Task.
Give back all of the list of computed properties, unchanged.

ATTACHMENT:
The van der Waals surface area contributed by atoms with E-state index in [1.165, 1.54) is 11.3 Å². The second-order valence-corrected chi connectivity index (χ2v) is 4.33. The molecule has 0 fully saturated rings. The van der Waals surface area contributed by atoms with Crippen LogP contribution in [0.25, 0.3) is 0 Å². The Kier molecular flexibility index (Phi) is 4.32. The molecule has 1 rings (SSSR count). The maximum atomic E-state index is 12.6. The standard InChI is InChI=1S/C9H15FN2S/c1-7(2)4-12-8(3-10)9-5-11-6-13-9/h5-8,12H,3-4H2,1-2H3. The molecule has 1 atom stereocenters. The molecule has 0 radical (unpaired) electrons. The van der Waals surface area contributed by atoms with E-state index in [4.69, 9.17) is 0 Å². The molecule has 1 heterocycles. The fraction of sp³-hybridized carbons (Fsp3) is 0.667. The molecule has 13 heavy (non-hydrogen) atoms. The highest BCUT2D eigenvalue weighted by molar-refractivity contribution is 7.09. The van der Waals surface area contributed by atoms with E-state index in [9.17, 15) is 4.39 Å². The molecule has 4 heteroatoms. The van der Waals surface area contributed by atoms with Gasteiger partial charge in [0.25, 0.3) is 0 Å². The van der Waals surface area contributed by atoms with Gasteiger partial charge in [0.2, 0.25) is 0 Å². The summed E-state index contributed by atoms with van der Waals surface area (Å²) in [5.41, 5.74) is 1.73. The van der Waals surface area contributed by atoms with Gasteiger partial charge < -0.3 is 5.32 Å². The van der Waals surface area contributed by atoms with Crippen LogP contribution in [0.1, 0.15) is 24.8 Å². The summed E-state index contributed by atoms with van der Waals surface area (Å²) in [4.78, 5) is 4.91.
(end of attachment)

The van der Waals surface area contributed by atoms with E-state index in [1.165, 1.54) is 11.3 Å². The second-order valence-corrected chi connectivity index (χ2v) is 4.33. The molecule has 0 fully saturated rings. The van der Waals surface area contributed by atoms with Crippen LogP contribution in [0.25, 0.3) is 0 Å². The Kier molecular flexibility index (Phi) is 4.32. The molecule has 1 rings (SSSR count). The maximum atomic E-state index is 12.6. The standard InChI is InChI=1S/C9H15FN2S/c1-7(2)4-12-8(3-10)9-5-11-6-13-9/h5-8,12H,3-4H2,1-2H3. The molecule has 1 atom stereocenters. The molecule has 0 radical (unpaired) electrons. The van der Waals surface area contributed by atoms with E-state index in [4.69, 9.17) is 0 Å². The molecule has 1 heterocycles. The fraction of sp³-hybridized carbons (Fsp3) is 0.667. The molecule has 13 heavy (non-hydrogen) atoms. The highest BCUT2D eigenvalue weighted by molar-refractivity contribution is 7.09. The van der Waals surface area contributed by atoms with E-state index in [9.17, 15) is 4.39 Å². The molecule has 4 heteroatoms. The van der Waals surface area contributed by atoms with Gasteiger partial charge in [0.25, 0.3) is 0 Å². The van der Waals surface area contributed by atoms with Gasteiger partial charge in [0.2, 0.25) is 0 Å². The summed E-state index contributed by atoms with van der Waals surface area (Å²) in [5.41, 5.74) is 1.73. The van der Waals surface area contributed by atoms with Gasteiger partial charge < -0.3 is 5.32 Å². The van der Waals surface area contributed by atoms with Crippen LogP contribution in [0.1, 0.15) is 24.8 Å². The summed E-state index contributed by atoms with van der Waals surface area (Å²) in [4.78, 5) is 4.91.